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Chapter 12

PSYC 2740 Chapter Notes - Chapter 12: Personal Construct Theory, Major Depressive Disorder, Learned Helplessness

6 pages84 viewsWinter 2013

Department
Psychology
Course Code
PSYC 2740
Professor
Stephen Lewis
Chapter
12

Page:
of 6
Chapter 12: Cognitive Topics in Personality
Personality Psychology
February 28th, 2012
- Cognition: is a general term referring to awareness and thinking, as well as
to specific, mental acts such as perceiving, attending to, interpreting,
remembering, believing, judging, deciding and anticipating.
o Personalizing Cognition: they relate more to personal experiences.
View things through their own views.
o Objectifying Cognition: tell it like it is. They do not think through
personal thoughts.
- Information Processing: the transformation of sensory input into mental
representations and the manipulation of such representations.
- There are 3 levels of cognition:
1. Perception:
- The process of imposing order on the information our sense organs take in.
- I.e. Two people can look at the same situation and actually see different
things.
2. Interpretation:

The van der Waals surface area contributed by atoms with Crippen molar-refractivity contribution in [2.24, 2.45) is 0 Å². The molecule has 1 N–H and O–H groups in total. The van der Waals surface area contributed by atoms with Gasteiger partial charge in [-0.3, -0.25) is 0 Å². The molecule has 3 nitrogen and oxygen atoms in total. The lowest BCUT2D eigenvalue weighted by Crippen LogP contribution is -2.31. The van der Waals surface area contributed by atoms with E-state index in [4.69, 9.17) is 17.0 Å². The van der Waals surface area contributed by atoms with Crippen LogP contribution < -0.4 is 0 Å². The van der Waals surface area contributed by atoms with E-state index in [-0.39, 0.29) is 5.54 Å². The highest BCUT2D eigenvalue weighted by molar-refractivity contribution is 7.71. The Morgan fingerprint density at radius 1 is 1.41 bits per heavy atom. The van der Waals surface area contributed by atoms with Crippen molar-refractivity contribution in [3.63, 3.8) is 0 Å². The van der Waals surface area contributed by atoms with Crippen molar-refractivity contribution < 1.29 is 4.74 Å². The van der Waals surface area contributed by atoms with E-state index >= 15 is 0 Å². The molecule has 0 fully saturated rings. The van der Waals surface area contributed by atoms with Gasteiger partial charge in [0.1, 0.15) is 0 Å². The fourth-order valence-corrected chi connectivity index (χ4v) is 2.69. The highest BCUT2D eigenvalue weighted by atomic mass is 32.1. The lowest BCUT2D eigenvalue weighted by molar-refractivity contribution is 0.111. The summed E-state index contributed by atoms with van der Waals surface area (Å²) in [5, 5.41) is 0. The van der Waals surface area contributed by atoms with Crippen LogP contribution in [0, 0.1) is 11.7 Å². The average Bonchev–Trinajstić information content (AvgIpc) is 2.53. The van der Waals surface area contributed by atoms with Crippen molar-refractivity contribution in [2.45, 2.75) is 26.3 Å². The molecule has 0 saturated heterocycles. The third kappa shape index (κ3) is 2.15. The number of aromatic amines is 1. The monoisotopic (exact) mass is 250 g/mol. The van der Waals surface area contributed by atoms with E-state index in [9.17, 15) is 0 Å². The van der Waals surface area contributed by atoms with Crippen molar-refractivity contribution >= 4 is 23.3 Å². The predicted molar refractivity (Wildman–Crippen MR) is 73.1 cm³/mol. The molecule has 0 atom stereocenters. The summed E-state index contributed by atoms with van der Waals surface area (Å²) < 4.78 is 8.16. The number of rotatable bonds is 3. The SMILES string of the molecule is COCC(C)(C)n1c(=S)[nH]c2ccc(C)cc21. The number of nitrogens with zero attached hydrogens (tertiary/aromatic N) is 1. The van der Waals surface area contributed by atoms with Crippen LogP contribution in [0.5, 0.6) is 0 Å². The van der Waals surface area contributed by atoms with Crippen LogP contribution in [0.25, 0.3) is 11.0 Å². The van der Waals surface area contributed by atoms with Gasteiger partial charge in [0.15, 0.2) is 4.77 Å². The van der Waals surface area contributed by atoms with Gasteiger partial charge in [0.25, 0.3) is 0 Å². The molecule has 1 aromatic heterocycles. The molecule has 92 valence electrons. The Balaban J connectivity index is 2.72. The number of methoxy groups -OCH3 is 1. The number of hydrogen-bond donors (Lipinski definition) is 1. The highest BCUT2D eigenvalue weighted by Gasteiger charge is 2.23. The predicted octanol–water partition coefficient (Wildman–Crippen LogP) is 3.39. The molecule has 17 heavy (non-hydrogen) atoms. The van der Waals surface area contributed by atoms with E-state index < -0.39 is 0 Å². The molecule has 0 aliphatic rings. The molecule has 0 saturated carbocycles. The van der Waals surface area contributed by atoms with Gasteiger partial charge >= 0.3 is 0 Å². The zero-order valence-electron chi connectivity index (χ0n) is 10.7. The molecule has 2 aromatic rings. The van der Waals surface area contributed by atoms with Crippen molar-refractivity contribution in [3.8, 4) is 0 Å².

- The making sense of, or explaining, various events in the world.
- Concerns giving meaning to events.
- I.e. You hit a hit a curb and accidently scratch up your car. Someone asks you
a few days later, what happened? You quickly give your interpretation of the
event.
3. Conscious Goals
- The standards that people develop for evaluating themselves and others.
- People develop specific beliefs about what is important in life and which
tasks are appropriate to pursue.
- Different goals relate to how much confidence we have… and so on.
Personality Revealed Through Perception
- Field Dependent: people who are influenced by environmental cues.
- Field Independent: people who are influenced by self (inner) cues.
- Rod and Frame Test:
o Participant sits in a darkened room and is instructed to watch a
glowing rod surrounded by a square frame, which is also glowing.
o The experimenter can adjust the tilt of the rod, the frame and the
participants chair.
o The participants task is to adjust the tilt of the rod by turning a dial,
so that the rod is perfectly upright.
o To do this they must ignore the misguiding tilts of the frame and their
chair.
o Results:
If the participant adjusts the rod so that it is leaning in the
direction of the tilted frame, then that person is dependent on
the visual field.
If the person places the rod upright ignoring the visual field,
and listen to their bodies, they are said to be independent of
the field.
o Field Dependent People:
Favour social sciences, education, attentive to social cues,
oriented toward others.
More interested in what others have to say.
o Field Independent People:
Favour natural sciences, math, and engineering.
More interpersonally detached.
Better able to screen out distracting information and focus on a
task.
Application police officers who are high in field
independence tend to do better in shooting scenarios and car
chases.
- Pain Tolerance: people undergo the same physical stimulus but react quite
differently from each other in terms of the pain they report experiencing.